On one viewing, it’s almost impossible to recount all the various nods to Hollywood history. There’s one sequence with Scarlet Johansson that recalls the intricate choreography of Busby Berkley only to have the sequined scene end with the starlet enraged and speaking in her thick East Coast accent. Then there is the sequence from a film in production on the Capitol Pictures lot that features Burt Gurney (Channing Tatum), a song and dance man, which is strikingly reminiscent of the old Gene Kelly and Frank Sinatra film On the Town. Meanwhile, the Baird Whitlock-led Hail, Caesar is very much like a Cecil B. DeMille epic, the work of Laurence Laurentz has the feel of an Ernst Lubitsch comedy of glitz and class, and the cowboy romps of Hobie Doyle are like the B-movie westerns of Gene Autry. Not merely content with paying homage to the films of yesteryear, the film also contains dueling gossip columnists, Thora and Thessaly Thacker (both played by the incomparable Tilda Swinton), twin sisters fighting each other for the latest gossip scoop. The competing columnists are a stand-in for the aforementioned Hopper and Parsons, who each terrorized the studio system with their syndicated columns.
*POTENTIAL SPOILERS AHEAD, THOUGH NOTHING CAN REALLY SPOIL THIS FILM*
The mysterious organization that has kidnapped Baird Whitlock is a group of blacklisted screenwriters, Communists who want to use the star to retrieve a portion of the proceeds that they’ve earned for the studio. What makes this premise so funny, aside from the more obvious gags like one of them reading Soviet Life magazine, is the fact that Baird Whitlock quickly finds himself enamored with the teachings of his captors. This isn’t a Stockholm syndrome situation, but a man of weak convictions that quickly takes a shine to the broad concepts introduced to him. A star who has lived a lush and pampered life finds himself to be a champion of the proletariat after an evening with some Communists, many of whom inserted their ideology, unbeknownst to him, into the films that raised his star. Of course, that newfound ideology is just as easily shaken.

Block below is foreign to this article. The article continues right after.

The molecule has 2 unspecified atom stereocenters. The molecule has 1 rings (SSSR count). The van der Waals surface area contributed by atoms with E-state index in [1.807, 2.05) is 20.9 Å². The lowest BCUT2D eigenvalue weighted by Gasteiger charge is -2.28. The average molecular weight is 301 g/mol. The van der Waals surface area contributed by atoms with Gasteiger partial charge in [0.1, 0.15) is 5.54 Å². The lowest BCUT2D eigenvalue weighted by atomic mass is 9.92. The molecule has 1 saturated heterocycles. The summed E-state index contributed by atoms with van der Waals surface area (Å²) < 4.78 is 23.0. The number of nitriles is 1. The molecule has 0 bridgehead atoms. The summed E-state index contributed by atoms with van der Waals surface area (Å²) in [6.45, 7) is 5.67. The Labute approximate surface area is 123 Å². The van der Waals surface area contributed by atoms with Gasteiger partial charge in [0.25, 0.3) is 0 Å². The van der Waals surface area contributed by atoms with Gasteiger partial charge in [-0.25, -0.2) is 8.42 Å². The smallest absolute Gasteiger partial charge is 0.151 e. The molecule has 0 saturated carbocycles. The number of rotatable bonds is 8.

As to be expected, the Coen Brothers get great performances out of all the stars in their massive ensemble cast. Brolin is great as the prompt and punctual Eddie Mannix, a man whose job it is to cover up the sins of others yet goes to confession on a daily basis. Clooney once again shines as the kind of dumb that only the Coens’ could write for him, giving another strong comedic performance that we haven’t seen from the actor since Burn After Reading. But the real standout of Hail, Caesar! is Alden Ehrenreich as the cowboy star pulled from his comfort zone. It’s another one of the Coens’ trademark imbeciles, and Ehrenreich does so much with the part. He carries himself with the charm of an old-time cowboy star, yet speaks with a tragic and silly southern drawl that gives his director fits.
32 years into their filmmaking career, the Coen Brothers have yet to make a bad movie and they’re not going to start disappointing now. Like practically all their films, Hail, Caesar! is full of details and scenes that require multiple viewings to fully grasp the audacious whole. But Hail, Caesar! still works wonderfully on its first go ‘round, with so many scenes of witty banter and dumb characters that I was all but out of breath upon exiting the theater. Nobody else could make a movie with such reverence and honesty in its genuinely hilarious portrayal of Hollywood history, let alone being so comedic about subjects that are as tragic as the blacklist or old Hollywood fixers. Then again, nobody can do what the Coen Brothers do, be it in drama or comedy. They are masters without peers. Hail, Coens!